We celebrate our liberation from slavery on Pesakh, and we work for the liberation of all those who remain oppressed, including undocumented people held in ICE prisons.
Last August, I was part of a political action to pressure a local prison to end its partnership with ICE (Immigration and Customs Enforcement). As we arrived, I looked up. In their prison rooms, detainees were flicking their lights on and off, waving, pressing hand-written signs against the windows of their cells.
The Torah refers to asylum-seekers, as gerim: Aliens. Sojourners. Strangers. How are we to treat people with little power, people far away from their own families and communities? This is the Torah’s response (Exodus 22:20):
You shall not wrong the ger, nor shall you oppress him; for you were gerim in the land of Egypt.
The Torah repeats this 36 times: lo tonu — “Do not oppress the stranger.” Remember you are a nation of immigrants, recall your ancestors who fled ancient Egypt, Czarist Russia, Nazi Germany. Don’t build walls that cut you off from those memories. Rather, let these memories expand your hearts across the borders that threaten to cut you off from your past. Let’s welcome those now seeking asylum from violence and uncertainty, who yearn to link their future to ours.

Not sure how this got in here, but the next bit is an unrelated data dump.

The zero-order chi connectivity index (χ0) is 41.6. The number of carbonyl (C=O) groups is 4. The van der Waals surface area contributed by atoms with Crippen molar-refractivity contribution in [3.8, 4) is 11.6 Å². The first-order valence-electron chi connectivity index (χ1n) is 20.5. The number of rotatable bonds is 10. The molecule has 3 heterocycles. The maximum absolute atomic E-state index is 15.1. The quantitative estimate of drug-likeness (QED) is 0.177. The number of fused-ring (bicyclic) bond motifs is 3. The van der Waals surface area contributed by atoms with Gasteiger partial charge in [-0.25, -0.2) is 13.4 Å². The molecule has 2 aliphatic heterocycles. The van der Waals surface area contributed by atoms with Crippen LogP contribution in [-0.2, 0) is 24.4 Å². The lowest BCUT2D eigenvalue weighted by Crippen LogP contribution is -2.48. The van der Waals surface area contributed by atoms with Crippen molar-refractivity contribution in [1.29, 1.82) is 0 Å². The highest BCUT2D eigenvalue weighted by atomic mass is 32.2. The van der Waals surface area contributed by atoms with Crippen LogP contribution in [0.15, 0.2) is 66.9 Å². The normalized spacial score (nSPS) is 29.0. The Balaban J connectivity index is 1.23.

After we went to the prison warden to deliver our demands, we turned and lifted our hands up towards the detainees. As we did, we began to recite the Priestly Blessing. The detainees pressed their hands against the windows of their cells, as if we were joined palm to palm in prayer.
Yevarekhekha Adonai v’yishmarekha — May you feel safe and protected.
Ya’er Adonai panav eleykha yikhuneka — May the universe shine upon you, making you feel gracious and beautiful.
Yisa Adonai panav elekha, v’yasem lekha shalom — May God look your way, blessing you with peace and serenity, spaciousness and acceptance.
This Pesakh and all year long, let’s expand our hearts. We don’t need walls of greed and xenophobia. We can accept the holiday’s invitation to live now inside the promise of a healed and whole world, free of enslavement and oppression.
As we recite the Priestly Blessing at the close of the Amidah — a blessing of love and protection — let us receive it deep into the well of our being, into every cell, letting anything in us that feels separate or undeserving of this blessing dissolve in the power of its ancient words.
May we break down walls with the energy of the blessings we’ve received, extending them to all who need them. May it be so.